HOME BASED BUSINESS We need serious and motivated people for expanding health & wellness industry. High speed internet and phone essential. Free online training. www.project4wellness.com
108 BUSINESS OPPORTUNITIES
WEâ€™RE ON THE WEB www.bcclassified.com
108 BUSINESS OPPORTUNITIES
You'll find something for the kid in you in the Classifieds! 604-575-5555
ĂĽ )TĂĽ ISĂĽ WITHĂĽ GREATĂĽ SORROWĂĽ THATĂĽ THEĂĽĂĽ
COMING EVENTS 21st Century Flea Market. Jan15th 10am-3pm. Croation Cultural Cntr 3250 Commercial Dr,Vanc. Adm $5
AGREEMENT It is agreed by any Display or Classified Advertiser requesting space that the liability of the paper in the event of failure to publish an advertisement shall be limited to the amount paid by the advertiser for that portion of the advertising space occupied by the incorrect item only, and that there shall be no liability in any event beyond the amount paid for such advertisement. The publisher shall not be liable for slight changes or typographical errors that do not lessen the value of an advertisement.
Bring the family! Sizzling Specials at Floridaâ€™s Best Beach! New Smyrna Beach, FL. See it all at: www.nsbfla.com/bonjour or call 1-800-214-0166 CANCEL YOUR TIMESHARE. NO Risk Program. STOP Mortgage & Maintenance Payments Today. 100% Money Back Guarantee. Free Consultation. Call Us Now. We Can Help! 1-888-356-5248
ADVERTISE YOUR BUSINESS to Every Hunter in BC! Advertise in The BC Hunting Regulations bcclassified.com Synopsis 2012-2014 publication. Increased circulation 250,000 copies! Tremendous Reach, Two Year Edition! Contact Annemarie at 1 800 661 6335 or email@example.com FRANCHISE OPPORTUNITY Attend our free franchise seminar to learn how you can lead the Pizza revolution with Papa Murphyâ€™s Takeâ€™Nâ€™Bake Pizza. In Surrey, on January 18th from 7:00 to 8:30PM. At the Sheraton Guildford, space is limited. To register email firstname.lastname@example.org or call 1800-257-7272
Marcel Larochelle October 23, 1936 â€“ January 5, 2012
t is with sadness that we announce the passing of Marcel who faced the challenges of cancer with courage and optimism. Marcel lives on in the hearts of his many friends and family. He is survived by his wife Anne and their children Steve (Nancy) Marianne (Ian Freemantle), Renee, Paul (Connie) and ten beloved grandchildren: Emma and Shayne LaRochelle; Sam, McKenzie, William and Ben Freemantle; Jesse and Ryan Chamberlain, and Gillian and Sydney LaRochelle. Marcel was a respected teacher and administrator in the Burnaby School District for 35 years. As an accomplished performer, he brought joy to many with his beautiful tenor voice. The family is grateful to the Fraser Health Palliative Home Care Support Team who enabled the family to care for Marcel at home until two days prior to his passing. Crossroads Hospice provided comfort for Marcel and his family in his Ă€nal days. Gratitude is extended to friends and neighbours for their support. A special thank you to the MacGregor family for their presence and innumerable acts of kindness. A service will be held Friday January 13 10:30 a.m. at St. John the Apostle Anglican Church, 2206 St. Johns Street Port Moody. In Marcelâ€™s memory, donations may be made to www.crossroadshospice.bc.ca.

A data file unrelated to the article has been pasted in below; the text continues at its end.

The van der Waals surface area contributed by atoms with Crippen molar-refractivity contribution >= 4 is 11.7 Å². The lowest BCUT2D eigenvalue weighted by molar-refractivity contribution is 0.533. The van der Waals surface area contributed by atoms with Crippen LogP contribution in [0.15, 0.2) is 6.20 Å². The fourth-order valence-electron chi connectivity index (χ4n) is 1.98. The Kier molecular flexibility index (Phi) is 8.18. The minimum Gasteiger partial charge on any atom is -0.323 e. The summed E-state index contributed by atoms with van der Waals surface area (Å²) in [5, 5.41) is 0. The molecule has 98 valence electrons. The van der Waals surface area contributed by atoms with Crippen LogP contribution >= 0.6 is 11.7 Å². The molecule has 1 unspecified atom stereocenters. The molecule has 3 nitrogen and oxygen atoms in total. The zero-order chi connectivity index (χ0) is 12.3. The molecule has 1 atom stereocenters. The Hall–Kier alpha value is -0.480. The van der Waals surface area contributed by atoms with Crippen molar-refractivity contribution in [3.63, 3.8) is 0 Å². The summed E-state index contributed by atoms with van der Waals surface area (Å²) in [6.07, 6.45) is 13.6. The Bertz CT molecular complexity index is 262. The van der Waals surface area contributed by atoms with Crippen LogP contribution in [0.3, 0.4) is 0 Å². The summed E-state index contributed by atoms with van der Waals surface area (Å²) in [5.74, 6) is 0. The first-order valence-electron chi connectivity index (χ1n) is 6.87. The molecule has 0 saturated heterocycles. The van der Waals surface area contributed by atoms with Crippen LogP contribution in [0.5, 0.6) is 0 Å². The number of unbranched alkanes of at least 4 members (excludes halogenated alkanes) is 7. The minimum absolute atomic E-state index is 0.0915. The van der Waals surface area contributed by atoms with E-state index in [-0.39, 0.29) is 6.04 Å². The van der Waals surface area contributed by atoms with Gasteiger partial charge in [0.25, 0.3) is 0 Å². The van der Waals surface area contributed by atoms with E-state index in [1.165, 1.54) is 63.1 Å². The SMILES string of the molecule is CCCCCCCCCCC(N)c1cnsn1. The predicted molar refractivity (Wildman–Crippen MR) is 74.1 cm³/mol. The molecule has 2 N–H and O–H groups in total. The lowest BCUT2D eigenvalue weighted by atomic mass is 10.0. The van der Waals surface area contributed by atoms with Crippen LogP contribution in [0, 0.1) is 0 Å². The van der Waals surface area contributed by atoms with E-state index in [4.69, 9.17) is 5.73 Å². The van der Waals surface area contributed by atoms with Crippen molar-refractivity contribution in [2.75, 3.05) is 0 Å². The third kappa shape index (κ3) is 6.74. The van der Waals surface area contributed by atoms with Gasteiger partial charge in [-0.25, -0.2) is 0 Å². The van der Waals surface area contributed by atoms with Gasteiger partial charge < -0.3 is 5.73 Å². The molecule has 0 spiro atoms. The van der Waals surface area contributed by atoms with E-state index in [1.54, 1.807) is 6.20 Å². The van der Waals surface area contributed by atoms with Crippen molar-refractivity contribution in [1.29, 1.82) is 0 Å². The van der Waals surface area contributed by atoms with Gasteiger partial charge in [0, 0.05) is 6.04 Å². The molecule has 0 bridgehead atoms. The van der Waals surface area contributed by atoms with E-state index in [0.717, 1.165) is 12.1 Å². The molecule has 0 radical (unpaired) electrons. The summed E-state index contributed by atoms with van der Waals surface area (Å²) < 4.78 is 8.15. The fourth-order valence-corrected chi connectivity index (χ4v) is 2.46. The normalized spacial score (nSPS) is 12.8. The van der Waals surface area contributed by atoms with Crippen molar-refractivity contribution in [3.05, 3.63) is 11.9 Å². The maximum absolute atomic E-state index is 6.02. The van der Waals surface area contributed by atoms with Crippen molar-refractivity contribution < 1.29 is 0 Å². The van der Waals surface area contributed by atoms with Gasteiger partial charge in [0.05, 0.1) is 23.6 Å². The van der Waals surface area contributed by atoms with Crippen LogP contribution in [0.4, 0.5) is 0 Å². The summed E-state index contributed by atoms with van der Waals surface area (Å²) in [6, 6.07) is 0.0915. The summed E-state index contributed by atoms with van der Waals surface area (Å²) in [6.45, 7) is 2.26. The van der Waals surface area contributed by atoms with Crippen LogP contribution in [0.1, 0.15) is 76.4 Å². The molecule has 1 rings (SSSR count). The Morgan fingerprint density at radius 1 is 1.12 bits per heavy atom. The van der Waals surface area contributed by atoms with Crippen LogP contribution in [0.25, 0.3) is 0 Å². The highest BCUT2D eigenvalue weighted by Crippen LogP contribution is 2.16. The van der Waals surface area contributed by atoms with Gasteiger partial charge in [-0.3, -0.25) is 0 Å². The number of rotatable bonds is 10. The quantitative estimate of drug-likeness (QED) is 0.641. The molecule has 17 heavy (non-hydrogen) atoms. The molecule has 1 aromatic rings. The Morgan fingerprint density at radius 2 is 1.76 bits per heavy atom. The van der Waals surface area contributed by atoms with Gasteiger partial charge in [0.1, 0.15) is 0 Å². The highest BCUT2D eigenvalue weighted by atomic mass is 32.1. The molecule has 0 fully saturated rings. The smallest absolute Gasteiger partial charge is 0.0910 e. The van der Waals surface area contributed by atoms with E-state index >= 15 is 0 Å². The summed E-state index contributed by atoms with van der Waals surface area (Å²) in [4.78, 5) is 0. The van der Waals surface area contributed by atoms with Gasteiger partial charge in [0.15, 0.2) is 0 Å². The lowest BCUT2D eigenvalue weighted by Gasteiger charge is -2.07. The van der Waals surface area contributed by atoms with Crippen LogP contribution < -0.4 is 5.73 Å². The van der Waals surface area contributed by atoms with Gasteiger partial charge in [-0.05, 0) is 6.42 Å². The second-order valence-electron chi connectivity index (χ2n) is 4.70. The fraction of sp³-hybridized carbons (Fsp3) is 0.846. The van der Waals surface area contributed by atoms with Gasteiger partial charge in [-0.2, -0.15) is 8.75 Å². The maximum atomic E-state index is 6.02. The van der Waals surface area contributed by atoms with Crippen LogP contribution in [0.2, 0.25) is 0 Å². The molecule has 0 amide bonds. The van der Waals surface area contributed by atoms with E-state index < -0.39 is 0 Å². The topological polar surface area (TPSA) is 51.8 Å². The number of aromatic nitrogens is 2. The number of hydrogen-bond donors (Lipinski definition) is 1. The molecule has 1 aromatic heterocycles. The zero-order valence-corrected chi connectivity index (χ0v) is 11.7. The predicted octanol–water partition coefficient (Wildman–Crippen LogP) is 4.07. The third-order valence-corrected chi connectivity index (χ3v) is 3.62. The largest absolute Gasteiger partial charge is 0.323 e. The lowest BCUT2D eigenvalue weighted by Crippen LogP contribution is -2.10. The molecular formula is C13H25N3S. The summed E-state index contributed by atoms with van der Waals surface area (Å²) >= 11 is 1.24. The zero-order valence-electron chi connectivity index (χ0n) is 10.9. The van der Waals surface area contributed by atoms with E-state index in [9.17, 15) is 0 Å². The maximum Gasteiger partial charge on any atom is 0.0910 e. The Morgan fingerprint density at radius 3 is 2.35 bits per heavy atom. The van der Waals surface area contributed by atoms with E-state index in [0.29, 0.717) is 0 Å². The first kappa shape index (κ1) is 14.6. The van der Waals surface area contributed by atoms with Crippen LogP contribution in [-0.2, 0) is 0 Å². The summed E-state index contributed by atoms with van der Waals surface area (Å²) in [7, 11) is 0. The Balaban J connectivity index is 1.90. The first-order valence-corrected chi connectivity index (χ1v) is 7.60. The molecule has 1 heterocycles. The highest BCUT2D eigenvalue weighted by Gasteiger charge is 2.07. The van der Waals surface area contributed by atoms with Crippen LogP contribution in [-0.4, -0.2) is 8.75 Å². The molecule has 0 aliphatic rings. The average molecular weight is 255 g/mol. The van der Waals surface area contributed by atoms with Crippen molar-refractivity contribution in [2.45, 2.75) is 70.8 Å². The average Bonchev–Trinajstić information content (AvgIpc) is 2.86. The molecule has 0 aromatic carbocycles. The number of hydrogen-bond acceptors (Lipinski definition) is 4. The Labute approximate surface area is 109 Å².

Class 1 Drivers & Owner Operators Highway â€“ BC & AB O/Oâ€™s $1.70+ per mile Co. Drivers 44c mile
Send resume & â€œNâ€? print abstract Fax: 1-888-778-3563 or E-mail: email@example.com or Call: 604-214-3161
Drivers & Owner / Operators Reqâ€™d
For flat deck and heavy haul divisions of a busy Langley based co. Trucks available for lease to own. Must have previous exp.
Fax resume to: 604-888-2987 or e-mail: firstname.lastname@example.org
A18 NewsLeader Wednesday, January 11, 2012 EMPLOYMENT/EDUCATION 114